By now, most of us have heard about the fake news stories sliming their way through social media and the Internet. Most of us are savvy enough to spot them, but too many of us are not. The most egregious lie, which erupted days before the election, claimed that the Clinton Foundation was a front for a larger Democratic Party child sex-trafficking ring. This week we saw the result: a North Carolina gunman—believing the conspiracy theory—armed himself with a military-style assault rifle and shot up the pizzeria that, supposedly, harbored Hillary Clinton’s sex-trafficking operation.
Now, Alex Jones—chief propagator of conspiracy theories—is on the rise. Jones has claimed that the attacks on Sept. 11, 2001, were an inside job, that Sandy Hook was a hoax, and that President Obama had planned to round up American citizens and put them in concentration camps. Jones’s radio show is carried on 160 radio stations, his YouTube channel has nearly 2 million subscribers, and one of his fans is the now-infamous North Carolina gunman. Jones also appears to have Donald Trump’s ear.
Combine Jones with Michael Flynn—Trump’s new national security advisor, who promotes conspiracy theories online—and with Steve Bannon—Trump’s White Supremacist chief strategist and senior counselor, who peddles bigoted, misogynistic conspiracy theories from his perch at Breitbart media—and again combine all of this with Trump’s egotistical, conscience-free, pathological need to lie and manipulate people, and we’re in for a four-year, alt-right, conspiracy-theory-driven fiasco.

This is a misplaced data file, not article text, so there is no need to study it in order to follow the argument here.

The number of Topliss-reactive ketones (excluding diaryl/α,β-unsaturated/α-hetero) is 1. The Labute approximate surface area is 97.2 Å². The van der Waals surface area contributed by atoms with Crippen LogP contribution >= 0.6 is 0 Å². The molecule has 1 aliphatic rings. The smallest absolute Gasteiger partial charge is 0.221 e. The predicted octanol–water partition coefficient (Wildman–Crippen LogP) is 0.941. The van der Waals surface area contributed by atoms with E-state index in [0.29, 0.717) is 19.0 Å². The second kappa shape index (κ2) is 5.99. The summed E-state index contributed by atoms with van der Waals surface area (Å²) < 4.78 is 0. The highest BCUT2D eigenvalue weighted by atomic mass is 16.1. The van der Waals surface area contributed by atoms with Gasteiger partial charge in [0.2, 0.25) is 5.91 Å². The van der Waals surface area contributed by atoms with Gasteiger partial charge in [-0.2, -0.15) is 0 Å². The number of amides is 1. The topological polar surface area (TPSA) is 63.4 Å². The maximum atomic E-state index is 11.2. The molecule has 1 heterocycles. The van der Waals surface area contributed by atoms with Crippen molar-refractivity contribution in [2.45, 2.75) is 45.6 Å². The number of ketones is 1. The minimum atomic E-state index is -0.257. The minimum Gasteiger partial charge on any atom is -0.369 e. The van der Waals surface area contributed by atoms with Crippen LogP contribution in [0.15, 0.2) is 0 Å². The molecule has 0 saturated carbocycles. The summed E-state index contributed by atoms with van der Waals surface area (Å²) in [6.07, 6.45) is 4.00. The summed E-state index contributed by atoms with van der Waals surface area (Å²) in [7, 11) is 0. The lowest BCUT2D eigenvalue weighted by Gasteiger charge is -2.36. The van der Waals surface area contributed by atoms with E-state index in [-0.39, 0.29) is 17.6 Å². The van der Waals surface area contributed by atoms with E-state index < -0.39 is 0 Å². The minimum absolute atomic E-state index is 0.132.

This election has taught me a lot. First: Our country is much more divided than I had realized; hatred for others—for those who are different from us—motivates far too many of us. Second: Fear is driving this nation. September 11, 2001, terrorism, ISIS, even illegal immigration: We feel unsafe, vulnerable, open to attack—we’re suffering from national post-traumatic stress. Even worse: We’ve internalized this fear, causing us to shut down our intuition, our connection to our higher selves, moving us so far away from our moral center that we have placed a dangerous demagogue in the Oval Office.
Fear is a blinding power. It causes us to rationalize, to ignore truth and believe lies. Those lies feed our fears, creating a toxic circle. And oddly, we want to hear the lies, we want to believe because, subconsciously, we enjoy being angry and afraid. It gives us a sense of purpose—something to fight for, something larger than our mundane lives. The fight makes us feel bigger than ourselves. It’s the reason we choose sides at a football game; it’s why we feel more excitement when we’ve got a horse in the race. We feed on the tension, the not knowing, the fear of losing; and when our “side” wins, we feel empowered, as if we had made that winning touchdown or crossed the finish line. Sports sublimates man’s inclination for war: We build arenas for that impulse—temples to worship violence. And that has now spilled into our politics, with Americans battling a deeply divided, ideological war.